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For Immediate Release

American Psychological Association Closes Loophole in Ethics Code, but More Code Reforms Needed

Cambridge, Mass - 03/03/2010

Physicians for Human Rights (PHR) applauds last week's action by the American Psychological Association (APA) amending section 1.02 of its 2002 code of professional ethics. Since 2006, PHR and the Coalition for Ethical Psychology have been campaigning for the APA to remove language from its ethics code allowing a psychologist to violate other provisions of the code if done to comply with "law, regulations, or other governing legal authority." The new language restores the 1992 version of the code, which prohibits use of the standard "to justify or defend violating human rights."

"This move by the APA is an important step towards meaningful ethics reform, and PHR's constituents and allies made it happen," states Frank Donaghue, Chief Executive Officer of PHR. "However, the APA has more to do before its standards of professional ethics are fully restored."

Section 1.02 was inserted into the APA ethics code in August 2002, and was used by both the APA and the Bush Administration to allow the participation of psychologists in the "enhanced interrogation" program, in which detainees were systematically abused and tortured under the supervision of health professionals. PHR is calling for the APA to also reform section 8.05 of the 2002 ethics code, which allows research on human subjects without their consent if such research comports with law or regulations.

Physicians for Human Rights (PHR) is an independent organization that uses medicine and science to stop mass atrocities and severe human rights violations. We are supported by the expertise and passion of health professionals and concerned citizens alike.

Since 1986, PHR has conducted investigations in more than 40 countries around the world, including Afghanistan, the Democratic Republic of the Congo, Rwanda, Sudan, the United States, the former Yugoslavia, and Zimbabwe.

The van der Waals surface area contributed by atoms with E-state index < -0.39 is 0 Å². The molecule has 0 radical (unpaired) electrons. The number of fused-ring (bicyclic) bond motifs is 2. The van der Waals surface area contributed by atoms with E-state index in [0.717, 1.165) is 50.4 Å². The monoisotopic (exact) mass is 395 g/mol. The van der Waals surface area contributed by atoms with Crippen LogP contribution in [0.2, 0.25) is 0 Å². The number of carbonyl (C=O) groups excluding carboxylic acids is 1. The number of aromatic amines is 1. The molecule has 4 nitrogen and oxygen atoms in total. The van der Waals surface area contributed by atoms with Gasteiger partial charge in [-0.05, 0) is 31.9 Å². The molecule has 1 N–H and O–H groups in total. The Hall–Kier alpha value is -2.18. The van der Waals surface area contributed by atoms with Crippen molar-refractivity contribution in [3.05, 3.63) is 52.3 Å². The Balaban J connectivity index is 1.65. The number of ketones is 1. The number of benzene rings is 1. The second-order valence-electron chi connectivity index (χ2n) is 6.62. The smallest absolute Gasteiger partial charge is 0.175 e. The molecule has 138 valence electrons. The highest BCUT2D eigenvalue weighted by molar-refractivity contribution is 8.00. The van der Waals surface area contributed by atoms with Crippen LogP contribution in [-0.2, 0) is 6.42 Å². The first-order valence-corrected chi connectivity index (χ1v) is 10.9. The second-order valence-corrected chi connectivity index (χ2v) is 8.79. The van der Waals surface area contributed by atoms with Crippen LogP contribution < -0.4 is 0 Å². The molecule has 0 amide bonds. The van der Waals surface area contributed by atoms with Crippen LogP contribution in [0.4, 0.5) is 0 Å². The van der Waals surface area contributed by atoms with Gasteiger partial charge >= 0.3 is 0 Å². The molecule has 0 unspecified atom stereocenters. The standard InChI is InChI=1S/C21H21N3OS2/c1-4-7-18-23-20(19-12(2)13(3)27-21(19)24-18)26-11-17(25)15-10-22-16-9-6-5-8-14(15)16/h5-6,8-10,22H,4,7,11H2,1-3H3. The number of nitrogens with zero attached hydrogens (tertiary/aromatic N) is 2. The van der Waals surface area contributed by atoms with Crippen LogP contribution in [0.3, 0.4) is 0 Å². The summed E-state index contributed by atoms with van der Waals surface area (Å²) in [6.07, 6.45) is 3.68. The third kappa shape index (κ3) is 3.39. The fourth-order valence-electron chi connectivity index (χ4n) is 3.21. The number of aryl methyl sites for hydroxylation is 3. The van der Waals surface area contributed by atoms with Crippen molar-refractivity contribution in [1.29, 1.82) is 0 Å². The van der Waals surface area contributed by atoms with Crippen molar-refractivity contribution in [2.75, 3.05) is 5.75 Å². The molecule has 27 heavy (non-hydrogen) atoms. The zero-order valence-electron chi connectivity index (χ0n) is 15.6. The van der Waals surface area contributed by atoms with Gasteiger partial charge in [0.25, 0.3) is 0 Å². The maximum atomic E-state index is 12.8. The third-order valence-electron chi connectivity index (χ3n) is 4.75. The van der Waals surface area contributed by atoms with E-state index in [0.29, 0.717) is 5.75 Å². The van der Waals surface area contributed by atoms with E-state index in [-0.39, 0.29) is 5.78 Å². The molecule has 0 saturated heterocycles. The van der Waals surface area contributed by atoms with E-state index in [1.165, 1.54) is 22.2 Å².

• 1986 — Led investigations of torture in Chile gaining freedom for heroic doctors there
  • 1988 — First to document the Iraqi use of chemical weapons on Kurds providing               evidence for prosecution of war criminals
  • 1996 — Exhumed mass graves in the Balkans and Rwanda to provide evidence for               International Criminal Tribunals
  • 1997 — Shared the Nobel Peace Prize for the International Campaign to Ban Landmines
  • 2003 — Warned US Policymakers on health and human rights conditions prior to and               during the invasion of Iraq
  • 2004 — Documented genocide and sexual violence in Darfur in support of international               prosecutions
  • 2010 — Investigated the epidemic of violence spread by Burma’s military junta
  • 2011 — Championed the principle of noninterference with medical services in times of               armed conflict and civil unrest during the Arab Spring
  • 2012 — Trained doctors, lawyers, police, and judges in the Democratic Republic of the               Congo, Kenya, and Syria on the proper collection of evidence in sexual               violence cases
  • 2013 — Won first prize in the Tech Challenge for Atrocity Prevention with MediCapt, our               mobile app that documents evidence of torture and sexual violence

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